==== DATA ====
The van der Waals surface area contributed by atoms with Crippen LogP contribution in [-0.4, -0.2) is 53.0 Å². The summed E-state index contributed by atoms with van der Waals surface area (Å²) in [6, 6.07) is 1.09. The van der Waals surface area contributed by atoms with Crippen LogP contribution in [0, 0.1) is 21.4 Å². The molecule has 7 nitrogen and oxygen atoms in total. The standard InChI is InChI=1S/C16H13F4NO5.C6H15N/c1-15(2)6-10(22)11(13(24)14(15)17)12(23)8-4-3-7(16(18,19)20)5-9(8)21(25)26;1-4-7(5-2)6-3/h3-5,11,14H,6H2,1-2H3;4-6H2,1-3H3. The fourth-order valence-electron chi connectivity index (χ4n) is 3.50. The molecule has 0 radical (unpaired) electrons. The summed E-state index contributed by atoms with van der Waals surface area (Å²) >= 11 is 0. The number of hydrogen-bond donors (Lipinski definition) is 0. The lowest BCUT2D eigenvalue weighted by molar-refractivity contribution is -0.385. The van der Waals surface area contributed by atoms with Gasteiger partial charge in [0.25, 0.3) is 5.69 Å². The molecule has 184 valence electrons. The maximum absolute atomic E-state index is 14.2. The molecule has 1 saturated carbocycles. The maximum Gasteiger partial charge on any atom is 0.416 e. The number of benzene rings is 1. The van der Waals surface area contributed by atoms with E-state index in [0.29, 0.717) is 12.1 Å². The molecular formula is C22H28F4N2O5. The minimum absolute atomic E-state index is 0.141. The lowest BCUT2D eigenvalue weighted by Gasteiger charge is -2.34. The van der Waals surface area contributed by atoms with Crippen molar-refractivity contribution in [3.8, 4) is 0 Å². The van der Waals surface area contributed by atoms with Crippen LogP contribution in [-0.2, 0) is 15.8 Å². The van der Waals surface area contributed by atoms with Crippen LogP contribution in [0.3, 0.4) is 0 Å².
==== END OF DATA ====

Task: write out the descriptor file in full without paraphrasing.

The van der Waals surface area contributed by atoms with Crippen LogP contribution in [-0.4, -0.2) is 53.0 Å². The summed E-state index contributed by atoms with van der Waals surface area (Å²) in [6, 6.07) is 1.09. The van der Waals surface area contributed by atoms with Crippen LogP contribution in [0, 0.1) is 21.4 Å². The molecule has 7 nitrogen and oxygen atoms in total. The standard InChI is InChI=1S/C16H13F4NO5.C6H15N/c1-15(2)6-10(22)11(13(24)14(15)17)12(23)8-4-3-7(16(18,19)20)5-9(8)21(25)26;1-4-7(5-2)6-3/h3-5,11,14H,6H2,1-2H3;4-6H2,1-3H3. The fourth-order valence-electron chi connectivity index (χ4n) is 3.50. The molecule has 0 radical (unpaired) electrons. The summed E-state index contributed by atoms with van der Waals surface area (Å²) >= 11 is 0. The number of hydrogen-bond donors (Lipinski definition) is 0. The lowest BCUT2D eigenvalue weighted by molar-refractivity contribution is -0.385. The van der Waals surface area contributed by atoms with Gasteiger partial charge in [0.25, 0.3) is 5.69 Å². The molecule has 184 valence electrons. The maximum absolute atomic E-state index is 14.2. The molecule has 1 saturated carbocycles. The maximum Gasteiger partial charge on any atom is 0.416 e. The number of benzene rings is 1. The van der Waals surface area contributed by atoms with E-state index in [0.29, 0.717) is 12.1 Å². The molecular formula is C22H28F4N2O5. The minimum absolute atomic E-state index is 0.141. The lowest BCUT2D eigenvalue weighted by Gasteiger charge is -2.34. The van der Waals surface area contributed by atoms with Crippen molar-refractivity contribution in [3.8, 4) is 0 Å². The van der Waals surface area contributed by atoms with Crippen LogP contribution in [-0.2, 0) is 15.8 Å². The van der Waals surface area contributed by atoms with Crippen LogP contribution in [0.3, 0.4) is 0 Å².